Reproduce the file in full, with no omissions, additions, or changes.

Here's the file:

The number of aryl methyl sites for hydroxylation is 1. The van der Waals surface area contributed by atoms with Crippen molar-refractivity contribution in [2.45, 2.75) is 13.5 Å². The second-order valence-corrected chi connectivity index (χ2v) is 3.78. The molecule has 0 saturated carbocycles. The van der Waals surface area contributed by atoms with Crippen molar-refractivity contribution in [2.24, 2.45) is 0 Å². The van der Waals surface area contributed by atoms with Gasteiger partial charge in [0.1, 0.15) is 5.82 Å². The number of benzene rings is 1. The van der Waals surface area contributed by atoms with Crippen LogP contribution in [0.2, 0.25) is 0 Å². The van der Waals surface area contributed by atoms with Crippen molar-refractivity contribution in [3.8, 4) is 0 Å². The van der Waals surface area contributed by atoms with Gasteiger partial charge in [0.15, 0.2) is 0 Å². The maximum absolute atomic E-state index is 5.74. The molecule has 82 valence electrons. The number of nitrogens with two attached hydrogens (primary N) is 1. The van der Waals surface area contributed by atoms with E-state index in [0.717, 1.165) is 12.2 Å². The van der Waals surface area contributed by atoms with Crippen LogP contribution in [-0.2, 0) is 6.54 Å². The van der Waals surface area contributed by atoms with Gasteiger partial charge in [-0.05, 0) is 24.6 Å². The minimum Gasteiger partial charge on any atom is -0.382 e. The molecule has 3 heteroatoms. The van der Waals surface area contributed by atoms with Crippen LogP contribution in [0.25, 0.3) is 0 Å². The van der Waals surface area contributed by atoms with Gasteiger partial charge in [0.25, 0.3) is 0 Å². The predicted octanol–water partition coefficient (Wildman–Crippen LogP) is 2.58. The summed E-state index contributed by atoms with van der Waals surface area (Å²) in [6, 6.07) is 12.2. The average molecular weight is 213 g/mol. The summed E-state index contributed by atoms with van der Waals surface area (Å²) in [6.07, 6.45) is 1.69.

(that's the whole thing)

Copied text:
The number of aryl methyl sites for hydroxylation is 1. The van der Waals surface area contributed by atoms with Crippen molar-refractivity contribution in [2.45, 2.75) is 13.5 Å². The second-order valence-corrected chi connectivity index (χ2v) is 3.78. The molecule has 0 saturated carbocycles. The van der Waals surface area contributed by atoms with Crippen molar-refractivity contribution in [2.24, 2.45) is 0 Å². The van der Waals surface area contributed by atoms with Gasteiger partial charge in [0.1, 0.15) is 5.82 Å². The number of benzene rings is 1. The van der Waals surface area contributed by atoms with Crippen LogP contribution in [0.2, 0.25) is 0 Å². The van der Waals surface area contributed by atoms with Crippen molar-refractivity contribution in [3.8, 4) is 0 Å². The van der Waals surface area contributed by atoms with Gasteiger partial charge in [0.15, 0.2) is 0 Å². The maximum absolute atomic E-state index is 5.74. The molecule has 82 valence electrons. The number of nitrogens with two attached hydrogens (primary N) is 1. The van der Waals surface area contributed by atoms with E-state index in [0.717, 1.165) is 12.2 Å². The van der Waals surface area contributed by atoms with Crippen LogP contribution in [-0.2, 0) is 6.54 Å². The van der Waals surface area contributed by atoms with Gasteiger partial charge in [-0.05, 0) is 24.6 Å². The minimum Gasteiger partial charge on any atom is -0.382 e. The molecule has 3 heteroatoms. The van der Waals surface area contributed by atoms with Crippen LogP contribution in [0.25, 0.3) is 0 Å². The van der Waals surface area contributed by atoms with Gasteiger partial charge in [0.25, 0.3) is 0 Å². The predicted octanol–water partition coefficient (Wildman–Crippen LogP) is 2.58. The summed E-state index contributed by atoms with van der Waals surface area (Å²) in [6, 6.07) is 12.2. The average molecular weight is 213 g/mol. The summed E-state index contributed by atoms with van der Waals surface area (Å²) in [6.07, 6.45) is 1.69.